Despite the emergence of newer digital synths, the CS-80 also helped define the sound of 80s pop music, including Michael Jackson's phenomenally successful album Thriller. You know the main synth chords on Billie Jean? That's a CS-80. Stevie Wonder meanwhile, another serious synth geek, was utterly obsessed with his and apparently played it so much that he wore it out. More recently the CS-80 has been used by Daft Punk, Röyksopp and, you guessed it, Aphex Twin.

A Man Can Dream…

Sure, there are emulators out there, incredible ones that sound almost like the real thing – almost. But there's nothing like the cool factor of having the real thing for yourself. Which would you rather do? Play a flight sim or fly a real fighter jet? There's no comparison.

With classic synths it's about more than just the sound, it's the look, the feel, the experience… Not to mention the smug satisfaction that comes from owning a vintage piece of kit, a true piece of musical history. Add to that the rising sense of chaos as you try to tame this wild, unpredictable monster with all those unfathomable knobs and buttons.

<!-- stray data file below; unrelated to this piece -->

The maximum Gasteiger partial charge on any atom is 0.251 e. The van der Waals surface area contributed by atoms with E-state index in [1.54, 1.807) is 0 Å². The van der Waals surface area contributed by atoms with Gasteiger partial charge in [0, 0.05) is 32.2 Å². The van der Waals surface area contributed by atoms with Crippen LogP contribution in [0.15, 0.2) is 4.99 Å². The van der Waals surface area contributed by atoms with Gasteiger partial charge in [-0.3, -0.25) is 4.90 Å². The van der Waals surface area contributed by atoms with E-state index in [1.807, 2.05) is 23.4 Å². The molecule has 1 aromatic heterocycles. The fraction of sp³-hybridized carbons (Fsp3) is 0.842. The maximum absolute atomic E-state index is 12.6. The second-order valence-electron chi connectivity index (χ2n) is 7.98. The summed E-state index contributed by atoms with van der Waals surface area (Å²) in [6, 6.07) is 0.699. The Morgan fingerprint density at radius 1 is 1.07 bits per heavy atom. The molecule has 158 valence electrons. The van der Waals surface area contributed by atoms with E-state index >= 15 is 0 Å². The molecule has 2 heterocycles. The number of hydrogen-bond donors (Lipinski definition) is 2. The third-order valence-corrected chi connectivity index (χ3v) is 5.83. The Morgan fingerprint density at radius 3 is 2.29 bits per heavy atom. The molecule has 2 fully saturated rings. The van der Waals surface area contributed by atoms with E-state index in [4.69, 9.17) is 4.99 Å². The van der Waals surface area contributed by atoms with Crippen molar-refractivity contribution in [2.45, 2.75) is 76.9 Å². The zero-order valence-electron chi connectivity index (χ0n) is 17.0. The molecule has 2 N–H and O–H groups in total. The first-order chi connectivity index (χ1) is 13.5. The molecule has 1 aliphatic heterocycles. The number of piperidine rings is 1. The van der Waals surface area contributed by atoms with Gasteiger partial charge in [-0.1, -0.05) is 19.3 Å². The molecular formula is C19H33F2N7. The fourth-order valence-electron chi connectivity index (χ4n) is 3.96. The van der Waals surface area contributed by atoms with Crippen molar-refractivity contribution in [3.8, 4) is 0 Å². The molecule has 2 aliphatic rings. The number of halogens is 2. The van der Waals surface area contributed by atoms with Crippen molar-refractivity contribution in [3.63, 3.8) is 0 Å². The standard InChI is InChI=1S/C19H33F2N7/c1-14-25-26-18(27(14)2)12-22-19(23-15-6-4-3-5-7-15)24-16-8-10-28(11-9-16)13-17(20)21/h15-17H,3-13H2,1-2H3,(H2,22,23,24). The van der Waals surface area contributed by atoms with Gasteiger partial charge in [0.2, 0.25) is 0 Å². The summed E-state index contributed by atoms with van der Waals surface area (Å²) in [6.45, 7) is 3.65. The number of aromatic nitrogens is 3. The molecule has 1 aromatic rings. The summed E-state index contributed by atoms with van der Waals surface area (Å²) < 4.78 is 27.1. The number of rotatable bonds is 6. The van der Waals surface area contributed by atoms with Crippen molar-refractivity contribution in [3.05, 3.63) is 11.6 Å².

With the exception of the trusty Technics SL turntable, none of the above kit can be described as user friendly. But therein lies their charm – they're hard to figure out and difficult to control, and just when you think you've got the settings right you turn your back and they go out of whack again – just like life itself. And perhaps that's one of the reasons that the sounds they emit are so enduring, because, to use synth terminology, we gain a deep appreciation of their resonance.